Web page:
Interpublic could still be a takeover target as finances improve but growth and share price stall

Some Wall Street types think Interpublic, the alleged subject of a $6bn bid from Publicis Groupe a few weeks ago (denied by both parties, more energetically by PG) is still in play.

Forbes reports that CEO Michael Roth (left) has wrung a startling profits rise out of the company even though its revenue has hardly risen. The company has also bought back nearly a fifth of its shares and announced it is to pay a dividend, evidence that its cash position has improved markedly.

Business Insider describes Roth’s recent address to Goldman Sachs’ Communacopia conference (where do they get these..) where he offered three reasons why his company wasn’t going to be taken over: It didn’t need the money (see above), it was more competitive in the market (arguable) and nobody had offered an attractive price (that’s a bit more like it). So the door’s half open.

BI also shows that the company’s shares have gone precisely nowhere since the great crash of 2008 despite Roth’s financial ministrations, suggesting that the market is unconvinced about its ability to turn its improved finances into growth. Interpublic shares remain markedly cheaper than WPP or Omnicom.

When rumours of the PG bid emerged Interpublic shares shot up nearly 15 per cent. They have since fallen and, without a bid, look set to languish. It may be that IPG’s key managers, chiefly Nick Brien at McCann and Laurence Boschetto at DraftFCB can get their networks moving forward. Brien has made some progress recently with wins from Ikea and Sony’s Experia although last year was chiefly notable for losses. Boschetto has his work cut out in Chicago having also lost a number of accounts, mostly notably $1bn SC Johnson.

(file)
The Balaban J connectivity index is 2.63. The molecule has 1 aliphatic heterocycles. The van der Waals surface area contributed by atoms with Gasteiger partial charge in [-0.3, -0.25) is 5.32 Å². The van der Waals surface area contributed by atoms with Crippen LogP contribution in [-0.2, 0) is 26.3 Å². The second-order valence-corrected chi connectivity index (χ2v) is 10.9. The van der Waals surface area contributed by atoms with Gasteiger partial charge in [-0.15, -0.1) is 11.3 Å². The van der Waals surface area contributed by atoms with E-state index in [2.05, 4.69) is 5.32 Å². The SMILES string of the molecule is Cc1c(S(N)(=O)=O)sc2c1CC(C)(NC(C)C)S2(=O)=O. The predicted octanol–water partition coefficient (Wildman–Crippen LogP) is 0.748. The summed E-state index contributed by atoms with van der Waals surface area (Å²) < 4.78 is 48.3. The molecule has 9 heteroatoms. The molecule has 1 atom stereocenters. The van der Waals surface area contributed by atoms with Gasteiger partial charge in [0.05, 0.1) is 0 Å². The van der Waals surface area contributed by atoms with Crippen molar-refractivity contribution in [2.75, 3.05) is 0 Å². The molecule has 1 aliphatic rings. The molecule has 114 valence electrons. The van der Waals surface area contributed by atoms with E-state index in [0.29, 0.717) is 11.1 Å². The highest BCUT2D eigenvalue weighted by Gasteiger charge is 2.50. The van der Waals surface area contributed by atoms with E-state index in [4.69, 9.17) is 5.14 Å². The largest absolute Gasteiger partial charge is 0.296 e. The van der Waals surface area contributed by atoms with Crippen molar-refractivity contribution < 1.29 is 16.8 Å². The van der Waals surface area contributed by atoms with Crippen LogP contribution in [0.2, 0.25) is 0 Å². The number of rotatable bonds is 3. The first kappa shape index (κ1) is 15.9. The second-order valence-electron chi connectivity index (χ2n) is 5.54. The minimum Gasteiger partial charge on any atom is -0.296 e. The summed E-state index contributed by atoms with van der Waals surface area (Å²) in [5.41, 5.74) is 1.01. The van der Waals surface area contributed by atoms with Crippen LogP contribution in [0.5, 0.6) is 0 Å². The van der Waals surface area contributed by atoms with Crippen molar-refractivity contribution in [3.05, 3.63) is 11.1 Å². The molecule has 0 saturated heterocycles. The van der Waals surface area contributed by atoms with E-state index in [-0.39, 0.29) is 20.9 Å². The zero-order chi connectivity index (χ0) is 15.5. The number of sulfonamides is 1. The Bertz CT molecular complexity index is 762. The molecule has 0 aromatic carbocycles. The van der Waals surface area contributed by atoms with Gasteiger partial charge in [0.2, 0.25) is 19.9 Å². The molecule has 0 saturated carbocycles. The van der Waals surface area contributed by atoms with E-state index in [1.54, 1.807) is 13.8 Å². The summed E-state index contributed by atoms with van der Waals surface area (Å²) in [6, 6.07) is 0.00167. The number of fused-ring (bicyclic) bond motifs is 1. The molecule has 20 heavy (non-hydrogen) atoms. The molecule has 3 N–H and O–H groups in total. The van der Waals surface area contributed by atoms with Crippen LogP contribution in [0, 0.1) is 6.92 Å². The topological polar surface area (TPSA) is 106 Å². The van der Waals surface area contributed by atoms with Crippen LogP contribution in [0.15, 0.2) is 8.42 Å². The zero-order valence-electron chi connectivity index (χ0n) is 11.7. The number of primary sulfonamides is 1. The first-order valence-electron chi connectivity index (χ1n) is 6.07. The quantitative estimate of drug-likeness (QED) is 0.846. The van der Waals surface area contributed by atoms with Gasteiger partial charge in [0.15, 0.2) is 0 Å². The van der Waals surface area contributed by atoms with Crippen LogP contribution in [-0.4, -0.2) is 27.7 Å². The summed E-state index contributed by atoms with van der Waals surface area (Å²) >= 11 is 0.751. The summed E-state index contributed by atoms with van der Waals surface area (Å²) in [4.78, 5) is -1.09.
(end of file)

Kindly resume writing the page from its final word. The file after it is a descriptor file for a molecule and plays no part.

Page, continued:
So who might want Interpublic (bearing in mind that some of its shareholders at least want to sell)? It’s hard to look beyond Maurice Levy’s PG. Levy has shown he’s not afraid to bid big, most recently by paying $540m for the digital delights of LBi. He also paid $575m for another digital firm Rosetta last year and then about the same amount on buying back most of Dentsu’s 15 per cent stake in February. Which Dentsu promptly reinvested in buying Aegis for £3.2bn.

$6bn or so is a much bigger leap than Levy’s other recent deals and would he really want DraftFCB, for example? But Interpublic has other goodies outside traditional advertising, most notably digital outfit R/GA and PR network Weber Shandwick. DraftFCB could just be closed (gulp) and its accounts absorbed into one of the other networks (PG owns Publicis, Leo Burnett and Saatchi & Saatchi).

Omnicom too may fancy a big deal, having been favourite to buy LBi but appearing to have baulked at the very toppy price. CEO John Wren might see McCann as a good addition to BBDO, DDB and TBWA and R/GA would give him the digital brand he lacks.

All speculation of course but when a company has been cleaned up, like IPG has, and the share price still obstinately refuses to move forward then a bid from a competitor often follows. Some of the heavy lifting has already been done.

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About Stephen Foster

Stephen is a former editor of Marketing Week and London Evening Standard advertising columnist. He wrote City Republic for Brand Republic and is a partner in communications consultancy The Editorial Partnership.